Neha Dobhal

Neha Dobhal

Senior Systems Engineer
San Francisco Bay Area
Neha Dobhal
Ask a Question:
Required field
Please note
The engineers who take the time to respond to student questions on this forum are often very busy and may not respond to some questions, particularly those that have been answered elsewhere. Please be sure to review previous questions and answers to see if your question may have already been addressed.
Enter the code shown: (only upper case)

I am mechanical engineer and currently work as a Reliability Engineer and Failure Analysis Lead at Abbott Labs, in their diagnostic division located in Dallas, TX. I have a BS and MS in Mechanical Engineering from Columbia University, NYC and am actively involved in Dallas SWE. I work in the medical device field and am thrilled that I can apply my engineering skills towards my vision of doing good for mankind. I have worked in a variety of roles before which include mechanical design engineering;process development and thoroughly enjoy problem solving and the challenges an engineering career brings with it. I believe in empowerment through education and would like to encourage more young girls to embrace careers in the STEM field and to make a positive impact both in their own lives and in society.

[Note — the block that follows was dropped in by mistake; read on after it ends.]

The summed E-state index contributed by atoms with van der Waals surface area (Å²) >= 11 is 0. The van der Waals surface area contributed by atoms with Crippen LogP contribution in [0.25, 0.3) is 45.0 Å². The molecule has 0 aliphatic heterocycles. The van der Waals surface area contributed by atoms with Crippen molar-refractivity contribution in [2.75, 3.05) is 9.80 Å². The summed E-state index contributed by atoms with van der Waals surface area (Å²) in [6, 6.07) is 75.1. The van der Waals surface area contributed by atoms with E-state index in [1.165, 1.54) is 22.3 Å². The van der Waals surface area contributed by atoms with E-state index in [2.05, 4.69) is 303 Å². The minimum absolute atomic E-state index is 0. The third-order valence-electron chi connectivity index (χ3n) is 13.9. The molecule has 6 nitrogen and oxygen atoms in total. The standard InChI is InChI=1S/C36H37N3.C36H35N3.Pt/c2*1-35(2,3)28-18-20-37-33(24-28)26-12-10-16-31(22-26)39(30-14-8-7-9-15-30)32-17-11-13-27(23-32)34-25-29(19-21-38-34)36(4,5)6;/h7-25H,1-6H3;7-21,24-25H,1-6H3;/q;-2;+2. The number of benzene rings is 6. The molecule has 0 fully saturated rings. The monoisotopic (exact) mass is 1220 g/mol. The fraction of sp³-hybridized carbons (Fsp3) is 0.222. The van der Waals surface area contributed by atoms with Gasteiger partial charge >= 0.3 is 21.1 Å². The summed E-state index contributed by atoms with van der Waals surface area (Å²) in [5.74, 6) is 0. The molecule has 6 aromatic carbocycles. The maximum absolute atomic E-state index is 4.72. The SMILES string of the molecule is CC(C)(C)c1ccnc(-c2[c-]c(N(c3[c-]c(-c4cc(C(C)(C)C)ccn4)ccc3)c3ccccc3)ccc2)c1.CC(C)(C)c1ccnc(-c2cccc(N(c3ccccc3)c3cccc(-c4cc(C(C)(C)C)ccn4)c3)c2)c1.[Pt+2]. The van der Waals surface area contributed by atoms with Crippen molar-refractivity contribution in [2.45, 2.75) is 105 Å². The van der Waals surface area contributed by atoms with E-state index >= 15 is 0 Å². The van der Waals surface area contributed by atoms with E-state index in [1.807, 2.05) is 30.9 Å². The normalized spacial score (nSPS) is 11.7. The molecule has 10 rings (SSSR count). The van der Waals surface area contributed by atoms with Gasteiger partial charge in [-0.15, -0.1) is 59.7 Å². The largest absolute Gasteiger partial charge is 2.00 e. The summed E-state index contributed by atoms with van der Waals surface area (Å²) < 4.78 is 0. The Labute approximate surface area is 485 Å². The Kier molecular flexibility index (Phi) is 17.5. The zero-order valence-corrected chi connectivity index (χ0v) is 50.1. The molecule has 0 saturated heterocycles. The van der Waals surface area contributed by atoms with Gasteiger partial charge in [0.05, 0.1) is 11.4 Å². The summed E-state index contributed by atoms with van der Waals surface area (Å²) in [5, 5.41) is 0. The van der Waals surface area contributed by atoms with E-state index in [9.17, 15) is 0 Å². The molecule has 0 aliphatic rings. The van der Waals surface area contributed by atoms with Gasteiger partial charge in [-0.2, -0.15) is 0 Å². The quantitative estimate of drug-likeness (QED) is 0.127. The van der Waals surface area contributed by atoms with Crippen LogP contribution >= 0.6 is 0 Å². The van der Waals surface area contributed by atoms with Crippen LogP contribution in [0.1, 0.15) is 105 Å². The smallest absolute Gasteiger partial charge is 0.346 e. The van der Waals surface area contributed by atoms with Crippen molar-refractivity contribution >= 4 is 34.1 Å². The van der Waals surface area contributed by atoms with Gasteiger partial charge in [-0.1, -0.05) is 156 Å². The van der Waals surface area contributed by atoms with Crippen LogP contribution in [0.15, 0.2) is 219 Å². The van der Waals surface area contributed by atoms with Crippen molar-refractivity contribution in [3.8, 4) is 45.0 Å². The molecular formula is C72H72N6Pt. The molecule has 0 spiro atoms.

• I am willing to be contacted by educators for possible speaking engagements in schools or in after school programs or summer camps.
  • I am willing to serve as a sponsor or coach for an engineering club or team.
  • I am willing to serve as science fair judge or other temporary volunteer at a local school.
  • I am willing to be interviewed by interested students via email.
Answers by Neha Dobhal

Hi Ayesha,Thank you for the question, I hope you find my feedback helpful. 

I would encourage you to follow your passion and interest.If you truly believe that you have the perseverance to study, excel in a certain subject and make a successful career out of it, go for it! I believe that with hard work and persistence you will be able to even attain the marks to prove to your father that you definitely have the capability to follow your dreams. Parents are wonderful people who want the best for us. I would not necessarily dismiss their concerns, but speak to them and show improvement in your grades, so that they too have the confidence that one day you will make a great aerospace engineer! Good luck !!  

Hi Anusha,

It is so nice to learn of your interest in physics and astronomy as well as to learn that you aspire to be an aerospace engineer. I am a Mechanical Engineer myself and while some courses I took in school were tough and needed a lot of effort, they were certainly doable. Going to med school is no easy task when compared to engineering. I would say they are both strenuous.